TRIPOLI (Reuters) - It used to be the impenetrable fortress of Muammar Gaddafi’s regime. Only workers or members of the toppled Libyan leader’s inner circle could see inside.
Now, six months after Tripoli fell to Western-backed rebels, dozens of families have moved into the few buildings still standing in the charred remains of Gaddafi’s Bab al-Aziziya compound, setting up homes amid the rubble.
Their move, largely for economic reasons they say, highlights the collision between two parts of Libyan society.
On one side are the pro-Gaddafi elite who benefited from his largesse, and on the other are ordinary people who, while not poor by regional standards, only saw a small share of Libya’s huge energy wealth.
Rebels forced Gaddafi to abandon his Tripoli stronghold, a huge complex of houses, offices and storage buildings which was targeted by NATO warplanes several times during the war. They burned, looted and defaced what for years was a forbidding symbol of the autocratic leader’s power.
Days after the walls of the Bab al-Aziziya compound came tumbling down in late August, school chemistry teacher Majid moved his wife and seven children into one of its villas believed to be once occupied by one of Gaddafi’s officers.
“Before, when I would drive past Bab al-Aziziya, I wouldn’t even dare to look at it, we were afraid to even talk in the car,” the 50-year-old said as he walked around his new large four-bedroom house with its separate guest quarters.
“We never imagined we would even enter this place; now I am living here.”
Majid said he found the house in disarray when he arrived and has since been working to restore it. He has repainted walls but a corridor is still charred. As a pot of stew steams on a cooker in the kitchen, his family sit next door watching television in a living room. Outside, a toilet lies in the grass, nearby, pieces of a broken wooden cupboard lie scattered.
“It is much better than where I lived before,” he said.
Others are not as comfortable. Behind Majid’s villa, 24-year-old Saja Mohammed al-Sahali and her husband Haithem live in a room that once passed for an office.
Teapots, plastic cups and plates on a tray and suitcases of clothes, lie scattered on a carpet. Plastic flowers and plants stand in vases around the room.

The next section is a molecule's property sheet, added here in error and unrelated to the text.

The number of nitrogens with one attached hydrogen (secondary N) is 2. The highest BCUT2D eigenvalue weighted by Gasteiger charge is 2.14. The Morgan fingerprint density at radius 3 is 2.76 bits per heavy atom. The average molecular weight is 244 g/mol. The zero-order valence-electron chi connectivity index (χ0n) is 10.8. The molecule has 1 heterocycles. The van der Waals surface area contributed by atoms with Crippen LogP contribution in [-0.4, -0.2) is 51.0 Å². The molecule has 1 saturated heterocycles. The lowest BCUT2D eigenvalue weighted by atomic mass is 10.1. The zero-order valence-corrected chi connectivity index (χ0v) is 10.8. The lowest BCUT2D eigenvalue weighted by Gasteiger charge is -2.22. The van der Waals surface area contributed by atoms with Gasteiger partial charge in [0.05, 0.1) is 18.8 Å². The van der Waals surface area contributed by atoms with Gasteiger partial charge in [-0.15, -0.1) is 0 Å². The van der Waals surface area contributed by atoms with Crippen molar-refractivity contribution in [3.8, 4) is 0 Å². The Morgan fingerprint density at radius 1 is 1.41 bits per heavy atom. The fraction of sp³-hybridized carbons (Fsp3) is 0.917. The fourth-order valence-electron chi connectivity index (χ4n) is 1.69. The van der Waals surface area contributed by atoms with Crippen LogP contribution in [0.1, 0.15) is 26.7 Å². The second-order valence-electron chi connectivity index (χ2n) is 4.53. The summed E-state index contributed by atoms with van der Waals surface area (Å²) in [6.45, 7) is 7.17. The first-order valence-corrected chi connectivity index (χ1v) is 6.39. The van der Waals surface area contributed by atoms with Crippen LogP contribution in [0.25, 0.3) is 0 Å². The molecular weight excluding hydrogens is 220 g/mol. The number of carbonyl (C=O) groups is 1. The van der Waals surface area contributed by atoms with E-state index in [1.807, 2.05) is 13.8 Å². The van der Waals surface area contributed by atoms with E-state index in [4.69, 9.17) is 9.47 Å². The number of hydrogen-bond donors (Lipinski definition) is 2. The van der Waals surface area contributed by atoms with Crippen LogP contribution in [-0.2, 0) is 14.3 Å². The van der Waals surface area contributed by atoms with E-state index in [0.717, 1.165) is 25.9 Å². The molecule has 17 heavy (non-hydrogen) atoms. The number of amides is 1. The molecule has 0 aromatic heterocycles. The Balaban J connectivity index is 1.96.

“There is nowhere else for us to stay. We can’t keep on paying rent, that’s why we came here. We don’t have anybody,” al-Sahali said, fighting back tears.
“To be honest, it’s not healthy, there is no power, no water, it’s cold. There is nothing. But what can we do?”
While the residents may not have deeds to their property, Haithem presents a document signed by a nearby neighbourhood military council that gives them permission to stay. It does not mention Bab al-Aziziya specifically, but cites Haithem’s needs for accommodation.
The families have inhabited the last standing buildings of the sprawling complex. In front of them, piles of rubble have yet to be moved. Children ride bikes and run around fallen basketball hoops and empty ammunition boxes.
The black, green and red flags of the now ruling National Transitional Council (NTC) dot the landscape.
“THE HOUSE OF RESISTANCE”
After the eight-month war that ended with Gaddafi’s capture and killing in October, nowhere is the Libyan rebels’ victory more apparent than in the complex from where the former strongman used to taunt his foes.
The names of the rebel brigades who captured the compound are now commemorated in graffiti sprayed all over the walls.
A statue of a golden fist crushing a fighter jet, a memorial Gaddafi erected outside a building that was bombed by the United States in 1986 and he dubbed “the House of Resistance”, has been moved to the coastal town of Misrata.
The families that have set up home are not the only ones who have taken up the premises. On Fridays, vendors set up stalls selling everything from food, clothes to electronic goods.
The NTC, which is struggling to impose its authority on a country awash with weapons, has yet to announce concrete plans for Bab al-Aziziyah but there has been talk of turning the complex into a park.
Zaki Salem, a spokesman for the families, said they had sent letters to local authorities saying they had moved in and hoped the government would re-house them if it redeveloped the site.
Like Majid, Salem said that he was afraid to stop his car anywhere near Bab al-Azizya before.
“How do you think I feel that I am now here inside in his castle? I truly feel that I am a Libyan citizen,” he said.
“I have dignity, I have freedom. There is nothing, no restrictions, it is our land and we can live anywhere.”
Editing by Sophie Hares